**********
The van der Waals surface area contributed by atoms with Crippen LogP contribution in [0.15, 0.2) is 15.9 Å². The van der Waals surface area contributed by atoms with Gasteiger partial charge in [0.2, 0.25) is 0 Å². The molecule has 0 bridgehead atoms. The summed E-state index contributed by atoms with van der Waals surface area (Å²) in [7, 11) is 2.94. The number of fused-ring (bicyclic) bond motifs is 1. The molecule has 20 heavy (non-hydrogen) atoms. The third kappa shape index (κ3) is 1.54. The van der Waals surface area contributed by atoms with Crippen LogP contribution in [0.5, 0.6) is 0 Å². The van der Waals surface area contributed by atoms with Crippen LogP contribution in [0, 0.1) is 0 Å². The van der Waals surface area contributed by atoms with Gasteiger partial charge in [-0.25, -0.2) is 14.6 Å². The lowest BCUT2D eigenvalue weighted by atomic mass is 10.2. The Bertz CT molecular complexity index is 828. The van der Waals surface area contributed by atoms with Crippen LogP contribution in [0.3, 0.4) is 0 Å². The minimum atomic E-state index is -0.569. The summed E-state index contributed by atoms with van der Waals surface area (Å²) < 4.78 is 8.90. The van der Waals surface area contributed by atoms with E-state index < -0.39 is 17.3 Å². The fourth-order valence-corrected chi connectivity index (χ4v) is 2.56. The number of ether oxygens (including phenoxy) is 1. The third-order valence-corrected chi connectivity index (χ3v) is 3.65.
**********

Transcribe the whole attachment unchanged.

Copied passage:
The van der Waals surface area contributed by atoms with Crippen LogP contribution in [0.15, 0.2) is 15.9 Å². The van der Waals surface area contributed by atoms with Gasteiger partial charge in [0.2, 0.25) is 0 Å². The molecule has 0 bridgehead atoms. The summed E-state index contributed by atoms with van der Waals surface area (Å²) in [7, 11) is 2.94. The number of fused-ring (bicyclic) bond motifs is 1. The molecule has 20 heavy (non-hydrogen) atoms. The third kappa shape index (κ3) is 1.54. The van der Waals surface area contributed by atoms with Crippen LogP contribution in [0.5, 0.6) is 0 Å². The van der Waals surface area contributed by atoms with Crippen LogP contribution in [0, 0.1) is 0 Å². The van der Waals surface area contributed by atoms with Gasteiger partial charge in [-0.25, -0.2) is 14.6 Å². The lowest BCUT2D eigenvalue weighted by atomic mass is 10.2. The Bertz CT molecular complexity index is 828. The van der Waals surface area contributed by atoms with Crippen LogP contribution in [0.3, 0.4) is 0 Å². The minimum atomic E-state index is -0.569. The summed E-state index contributed by atoms with van der Waals surface area (Å²) < 4.78 is 8.90. The van der Waals surface area contributed by atoms with E-state index < -0.39 is 17.3 Å². The fourth-order valence-corrected chi connectivity index (χ4v) is 2.56. The number of ether oxygens (including phenoxy) is 1. The third-order valence-corrected chi connectivity index (χ3v) is 3.65.